Pyx of the Knight Hans Fuchs
|Medium:||partially gilded silver|
|Dimensions:||2 ½ x 2 ¼ in (6.3 x 5.8 cm)|
|Credit Line:||Acquired by Henry Walters, 1912|
|Description:||Small circular box carrying the name and coat of arms of the knigt Hans Fuchs and the date 1493.|
The expensive material of which this little box is made suggests that it originally served as a container for the host (consecrated Communion bread). Its shape must have been well known in fifteenth-century South-German metalwork, since an Albrecht Dürer drawing of ca. 1494 portrays the artist’s father, a Nuremberg goldsmith, next to a pair of hands holding a similar object. Very few comparable pieces survive, however. One has on the inside of its lid an enamel image of the Holy Face. Unusually, the Walters pyx carries not Christian symbols but the name and coat of arms of the person who commissioned it. His heraldic emblem, a fox, corresponds to the meaning of the German noun Fuchs. Hans Fuchs (1445-1504) was lord of several estates and sat in 1500 in the Imperial Diet that Emperor Maximilian I summoned at Augsburg. This pyx was probably made for the chapel of his principal residence, Bimbach castle. It subsequently belonged to one of the foremost nineteenth-century British collectors of medieval art.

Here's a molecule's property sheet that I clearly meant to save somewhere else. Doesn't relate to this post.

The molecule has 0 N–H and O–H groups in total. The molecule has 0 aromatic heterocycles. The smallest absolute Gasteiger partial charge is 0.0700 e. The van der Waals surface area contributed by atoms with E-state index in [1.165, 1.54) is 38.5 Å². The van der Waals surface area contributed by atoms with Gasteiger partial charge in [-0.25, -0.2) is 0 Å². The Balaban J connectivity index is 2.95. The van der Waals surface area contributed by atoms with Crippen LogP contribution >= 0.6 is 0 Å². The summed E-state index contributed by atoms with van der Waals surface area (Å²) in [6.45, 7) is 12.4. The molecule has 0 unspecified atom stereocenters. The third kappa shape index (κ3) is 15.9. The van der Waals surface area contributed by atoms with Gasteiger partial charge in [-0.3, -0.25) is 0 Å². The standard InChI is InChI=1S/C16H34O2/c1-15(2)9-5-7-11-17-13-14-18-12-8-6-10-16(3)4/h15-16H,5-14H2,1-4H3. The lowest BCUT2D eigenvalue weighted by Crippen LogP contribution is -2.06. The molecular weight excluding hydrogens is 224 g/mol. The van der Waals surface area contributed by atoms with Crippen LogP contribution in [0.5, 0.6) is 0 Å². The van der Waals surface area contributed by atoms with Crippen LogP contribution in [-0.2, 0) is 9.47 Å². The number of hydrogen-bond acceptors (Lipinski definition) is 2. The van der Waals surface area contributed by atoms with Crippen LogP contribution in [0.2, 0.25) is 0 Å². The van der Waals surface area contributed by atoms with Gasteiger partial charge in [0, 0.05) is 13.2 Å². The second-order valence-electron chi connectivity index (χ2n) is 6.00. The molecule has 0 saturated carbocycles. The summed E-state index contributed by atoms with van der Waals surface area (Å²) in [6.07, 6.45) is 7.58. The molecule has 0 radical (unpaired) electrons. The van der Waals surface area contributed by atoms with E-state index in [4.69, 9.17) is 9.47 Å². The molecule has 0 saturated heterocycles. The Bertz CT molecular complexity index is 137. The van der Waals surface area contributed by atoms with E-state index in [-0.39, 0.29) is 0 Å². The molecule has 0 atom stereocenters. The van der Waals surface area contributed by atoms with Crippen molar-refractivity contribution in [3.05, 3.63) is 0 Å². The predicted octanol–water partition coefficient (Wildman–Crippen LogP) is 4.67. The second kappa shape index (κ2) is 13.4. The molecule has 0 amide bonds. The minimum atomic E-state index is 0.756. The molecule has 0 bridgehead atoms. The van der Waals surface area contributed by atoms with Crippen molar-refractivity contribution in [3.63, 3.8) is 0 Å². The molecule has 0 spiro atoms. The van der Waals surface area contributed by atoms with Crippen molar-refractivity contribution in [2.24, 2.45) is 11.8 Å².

- ↑ On such containers: J. Braun, Das christliche Altargerät in seinem Sein und seiner Entwicklung (Munich, 1932), 304-7; Eucharistic Vessels of the Middle Ages, exh. cat., Busch-Reisinger Museum (Cambridge MA, 1975), 65-85.
- ↑ W. L. Strauss, The Complete Drawing of Albrecht Dürer, 6 vols. (New York, 1974), I: 198-9, cat. 1494/2.
- ↑ H. Kohlhaussen, Nürnberger Goldschmiedekunst des Mittelalters und der Dürerzeit, 1240 bis 1540 (Berlin, 1968), 79, 88, 164-6.
- ↑ On him: A. Tittmann, “Die ritterschaftliche Familie der Fuchs. Ihre Genealogie und ihr Besizt im Altlandkreis Hassfurt”, Jahrbuch für fränkische Landesforschung 58 (1998), 37-95, esp. 74-5.
- ↑ On H. Magniac: H.C.G. Matthew and Brian Harrison, eds., The Oxford Dictionary of National Biography, 60 vols. (Oxford, 2004), vol. 36: 128-9.
Hollingworth Magniac (d. 1867), Colworth, Bedfordshire, by purchase; Magniac estate, by descent; [Christie’s, London, July 11, 1892, no. 796]; Charles Borradaile (d. 1928), London, 1892, by purchase; [George R. Harding, London]; Henry Walters (d. 1931), Baltimore, 1912, by purchase; Walters Art Gallery, Baltimore, 1931, by bequest.
J. C. Robinson, Notice of the Principal Works of Art in the Collection of Hollingworth Magniac, Esq. of Colworth (London, 1862), 23: cat. 26.